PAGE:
The Spirit of Revival

Where traditional craft and history combine

A unique collaboration reviving lost historic Irish mash bills.


We are delighted to be collaborating with author and leading whiskey historian, Fionnán O’Connor, to recreate and revive a series of historic Irish whiskey mash bills as part of his PhD in ‘The history and culinary potential of lost Irish mash bills’ with TUD (Technological University of Dublin) and which is funded by the Irish Research Council.

O’Connor is lauded as one of the foremost experts on the history of Single Pot Still whiskey. His book ‘A Glass Apart’, published in October 2015, is recognised as the definitive guide to Irish Pot Still whiskey today.

This unique project combines the traditional craft of whiskey distilling and its fascinating history of silent distilleries with modern technology to allow an unprecedented glimpse into the world of Irish whiskey history from the early 1800’s until the mid twentieth century.

Each mash bill was distilled separately under the same control conditions in December 2020 and the new make spirit was casked into the same four cask types – Bourbon, Rum, Sherry and NEOC.

Now safely held in bond to mature, these historic Vintage Mashbills pay homage to those who have gone before us – the ghosts of Irish Whiskey history.

If you would like further information about the Vintage Mash Bill campaign, please email the distillery.

Fionnán O’Connor, whiskey historian and author said; This project has been a labour of love, both academically and as a whiskey lover personally. Many people know the story of Irish distilling’s rise and collapse as an industrial narrative, but the story of the liquid as liquid, of the lost tastes and aromas of what those distilleries were actually distilling—even the knowledge that most of those whiskeys were different to ours comes as news to most people.

Even within an already fascinating story, the history of Irish whiskey mash bills is thrilling. The idea that you’re distilling flavours from each grain involved and that those grains are having conversations as you vary their percentages—that that choice, at any stage in Irish whiskey’s history, not only made a fundamentally different spirit but consistently reflected the landscape, the politics and even the social history of the people who produced it.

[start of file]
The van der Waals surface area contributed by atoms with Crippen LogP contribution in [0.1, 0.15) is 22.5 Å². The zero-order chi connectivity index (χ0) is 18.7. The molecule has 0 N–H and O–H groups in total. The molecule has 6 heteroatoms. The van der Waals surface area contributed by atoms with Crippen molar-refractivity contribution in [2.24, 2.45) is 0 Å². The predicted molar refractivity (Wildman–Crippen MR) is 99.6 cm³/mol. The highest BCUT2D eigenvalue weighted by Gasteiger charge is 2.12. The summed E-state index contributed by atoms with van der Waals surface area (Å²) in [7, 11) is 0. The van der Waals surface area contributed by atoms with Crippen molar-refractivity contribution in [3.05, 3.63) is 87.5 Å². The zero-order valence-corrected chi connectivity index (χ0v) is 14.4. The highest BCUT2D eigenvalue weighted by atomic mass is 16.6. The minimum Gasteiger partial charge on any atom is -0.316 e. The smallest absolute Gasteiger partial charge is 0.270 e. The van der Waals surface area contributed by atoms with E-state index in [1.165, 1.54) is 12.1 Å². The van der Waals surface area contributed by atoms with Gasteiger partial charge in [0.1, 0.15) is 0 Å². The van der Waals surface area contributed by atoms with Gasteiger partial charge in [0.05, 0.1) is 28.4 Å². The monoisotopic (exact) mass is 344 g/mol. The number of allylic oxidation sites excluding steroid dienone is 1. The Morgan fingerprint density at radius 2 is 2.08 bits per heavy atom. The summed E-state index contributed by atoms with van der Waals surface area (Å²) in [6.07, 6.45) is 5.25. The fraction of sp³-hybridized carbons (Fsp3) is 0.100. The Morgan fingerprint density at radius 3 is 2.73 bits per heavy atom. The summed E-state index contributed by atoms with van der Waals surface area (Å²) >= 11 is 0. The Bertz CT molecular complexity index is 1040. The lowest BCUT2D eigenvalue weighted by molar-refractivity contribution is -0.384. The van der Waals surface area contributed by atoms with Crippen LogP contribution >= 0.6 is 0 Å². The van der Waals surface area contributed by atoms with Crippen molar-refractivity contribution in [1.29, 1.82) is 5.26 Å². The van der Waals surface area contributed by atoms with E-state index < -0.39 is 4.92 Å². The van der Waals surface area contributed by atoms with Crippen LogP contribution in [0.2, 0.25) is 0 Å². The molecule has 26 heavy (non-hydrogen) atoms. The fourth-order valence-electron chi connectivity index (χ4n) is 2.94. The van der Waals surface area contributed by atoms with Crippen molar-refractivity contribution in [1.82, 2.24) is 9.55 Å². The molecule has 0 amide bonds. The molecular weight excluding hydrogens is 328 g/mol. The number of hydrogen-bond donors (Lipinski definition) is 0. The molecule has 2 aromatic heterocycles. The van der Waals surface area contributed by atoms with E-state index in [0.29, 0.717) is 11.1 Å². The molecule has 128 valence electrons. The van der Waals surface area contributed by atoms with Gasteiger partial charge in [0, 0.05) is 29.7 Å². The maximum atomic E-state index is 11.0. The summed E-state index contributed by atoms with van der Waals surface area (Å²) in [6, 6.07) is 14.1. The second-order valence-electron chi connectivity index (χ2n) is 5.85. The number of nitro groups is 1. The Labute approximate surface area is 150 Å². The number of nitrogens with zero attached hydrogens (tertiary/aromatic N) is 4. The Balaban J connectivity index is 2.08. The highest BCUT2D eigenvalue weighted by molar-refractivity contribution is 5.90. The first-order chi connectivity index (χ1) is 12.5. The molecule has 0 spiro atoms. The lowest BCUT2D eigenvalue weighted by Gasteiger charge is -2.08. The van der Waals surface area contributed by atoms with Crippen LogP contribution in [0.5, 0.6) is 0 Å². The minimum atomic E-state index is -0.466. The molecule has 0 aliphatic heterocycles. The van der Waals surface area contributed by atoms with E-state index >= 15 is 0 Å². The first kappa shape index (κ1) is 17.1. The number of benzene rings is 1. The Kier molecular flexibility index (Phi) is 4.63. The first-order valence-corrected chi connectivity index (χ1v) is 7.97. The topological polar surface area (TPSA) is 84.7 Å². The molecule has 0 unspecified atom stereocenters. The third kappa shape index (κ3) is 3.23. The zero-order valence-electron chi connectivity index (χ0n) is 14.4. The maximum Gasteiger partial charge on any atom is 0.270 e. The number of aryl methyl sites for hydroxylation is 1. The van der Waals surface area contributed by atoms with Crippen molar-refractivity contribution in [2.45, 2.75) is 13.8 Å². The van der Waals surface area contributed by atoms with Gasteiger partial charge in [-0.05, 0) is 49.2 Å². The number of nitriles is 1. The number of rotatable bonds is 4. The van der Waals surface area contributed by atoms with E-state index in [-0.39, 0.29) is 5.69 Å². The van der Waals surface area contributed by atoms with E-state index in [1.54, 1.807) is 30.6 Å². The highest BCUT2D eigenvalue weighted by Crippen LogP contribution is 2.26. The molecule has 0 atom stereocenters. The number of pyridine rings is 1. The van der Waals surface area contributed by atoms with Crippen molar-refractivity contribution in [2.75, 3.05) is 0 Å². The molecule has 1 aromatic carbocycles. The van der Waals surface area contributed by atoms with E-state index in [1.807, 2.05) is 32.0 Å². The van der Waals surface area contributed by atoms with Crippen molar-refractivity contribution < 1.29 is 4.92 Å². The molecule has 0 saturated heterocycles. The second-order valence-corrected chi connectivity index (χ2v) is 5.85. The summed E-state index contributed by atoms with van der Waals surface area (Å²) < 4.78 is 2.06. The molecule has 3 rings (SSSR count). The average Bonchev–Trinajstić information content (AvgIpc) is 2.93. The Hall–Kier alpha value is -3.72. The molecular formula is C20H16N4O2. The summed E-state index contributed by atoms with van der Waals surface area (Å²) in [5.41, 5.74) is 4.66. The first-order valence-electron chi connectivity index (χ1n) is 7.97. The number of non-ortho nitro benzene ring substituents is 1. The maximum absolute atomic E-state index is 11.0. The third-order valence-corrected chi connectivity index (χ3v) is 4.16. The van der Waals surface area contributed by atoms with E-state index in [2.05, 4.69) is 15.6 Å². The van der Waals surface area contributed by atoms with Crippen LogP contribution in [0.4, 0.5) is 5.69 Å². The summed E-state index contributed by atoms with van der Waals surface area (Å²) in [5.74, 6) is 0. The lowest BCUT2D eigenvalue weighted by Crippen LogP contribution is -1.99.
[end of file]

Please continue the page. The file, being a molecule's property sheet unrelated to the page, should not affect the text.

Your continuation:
Irish mash bill history is the beguilingly guilty history of what ought to have become Irish bread instead and even at a time when Irish whiskey is undergoing an unprecedented resurgence, it’d be a shame if all that history or its flavours were lost.

Like many whiskeyphiles in a country with such a massive lapsed distilling heritage, I’ve been privileged enough to see old bottles uncorked. Nosing a glass from one of Ireland’s silent distilleries has always felt a little like taking the first few steps into a very cold old house.

Not just because they’re artifacts but because the tastes themselves are often just so different. They can be unctuous or waxy or viscous or citrine or so many things that we can’t quite explain because even when you uncover the old mash bills themselves, nobody’s left to explain why they chose them.

At its root, this project has been about making up for lost time. The closest I can come to describing what it’s like to be here now, redistilling those mashes and trying to understand those choices might be that it’s a bit like walking through that same old house and once and a while making eye contact with a ghost. And that’s thrilling too.

Hear Fionnán and Michael Walsh, Head Distiller, introduce and talk about this unique project in the following podcasts from Irish Whiskey Magazine, Potstilled’s Episode 9, Episode 10 and WhiskyCast.

If you would like further information about the Vintage Mash Bill campaign, please email the distillery.

Irish Whiskey Cask Owner